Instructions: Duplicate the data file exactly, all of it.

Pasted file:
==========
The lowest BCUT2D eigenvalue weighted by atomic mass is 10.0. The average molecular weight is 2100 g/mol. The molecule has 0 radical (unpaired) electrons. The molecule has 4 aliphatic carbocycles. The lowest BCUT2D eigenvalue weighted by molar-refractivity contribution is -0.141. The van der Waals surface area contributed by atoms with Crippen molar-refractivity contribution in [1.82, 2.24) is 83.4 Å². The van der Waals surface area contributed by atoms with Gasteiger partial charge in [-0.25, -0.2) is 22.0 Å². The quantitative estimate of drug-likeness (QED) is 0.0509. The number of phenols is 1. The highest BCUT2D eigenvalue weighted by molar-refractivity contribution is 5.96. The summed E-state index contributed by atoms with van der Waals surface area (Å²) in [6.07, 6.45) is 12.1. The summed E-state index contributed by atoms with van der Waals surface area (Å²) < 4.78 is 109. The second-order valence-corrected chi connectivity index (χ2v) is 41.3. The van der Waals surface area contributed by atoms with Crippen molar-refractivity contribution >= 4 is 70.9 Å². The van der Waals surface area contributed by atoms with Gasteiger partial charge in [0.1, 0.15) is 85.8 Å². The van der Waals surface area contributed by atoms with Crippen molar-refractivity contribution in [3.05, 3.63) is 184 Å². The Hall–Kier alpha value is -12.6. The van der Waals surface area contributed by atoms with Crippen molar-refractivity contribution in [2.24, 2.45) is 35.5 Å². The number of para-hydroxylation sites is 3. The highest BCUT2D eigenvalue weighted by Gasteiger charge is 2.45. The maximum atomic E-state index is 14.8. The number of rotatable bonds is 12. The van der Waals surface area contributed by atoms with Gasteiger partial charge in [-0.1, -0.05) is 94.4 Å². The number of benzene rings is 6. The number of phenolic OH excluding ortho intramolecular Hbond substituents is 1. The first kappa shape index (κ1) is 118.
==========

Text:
The lowest BCUT2D eigenvalue weighted by atomic mass is 10.0. The average molecular weight is 2100 g/mol. The molecule has 0 radical (unpaired) electrons. The molecule has 4 aliphatic carbocycles. The lowest BCUT2D eigenvalue weighted by molar-refractivity contribution is -0.141. The van der Waals surface area contributed by atoms with Crippen molar-refractivity contribution in [1.82, 2.24) is 83.4 Å². The van der Waals surface area contributed by atoms with Gasteiger partial charge in [-0.25, -0.2) is 22.0 Å². The quantitative estimate of drug-likeness (QED) is 0.0509. The number of phenols is 1. The highest BCUT2D eigenvalue weighted by molar-refractivity contribution is 5.96. The summed E-state index contributed by atoms with van der Waals surface area (Å²) in [6.07, 6.45) is 12.1. The summed E-state index contributed by atoms with van der Waals surface area (Å²) < 4.78 is 109. The second-order valence-corrected chi connectivity index (χ2v) is 41.3. The van der Waals surface area contributed by atoms with Crippen molar-refractivity contribution >= 4 is 70.9 Å². The van der Waals surface area contributed by atoms with Gasteiger partial charge in [0.1, 0.15) is 85.8 Å². The van der Waals surface area contributed by atoms with Crippen molar-refractivity contribution in [3.05, 3.63) is 184 Å². The Hall–Kier alpha value is -12.6. The van der Waals surface area contributed by atoms with Crippen molar-refractivity contribution in [2.24, 2.45) is 35.5 Å². The number of para-hydroxylation sites is 3. The highest BCUT2D eigenvalue weighted by Gasteiger charge is 2.45. The maximum atomic E-state index is 14.8. The number of rotatable bonds is 12. The van der Waals surface area contributed by atoms with Gasteiger partial charge in [-0.1, -0.05) is 94.4 Å². The number of benzene rings is 6. The number of phenolic OH excluding ortho intramolecular Hbond substituents is 1. The first kappa shape index (κ1) is 118.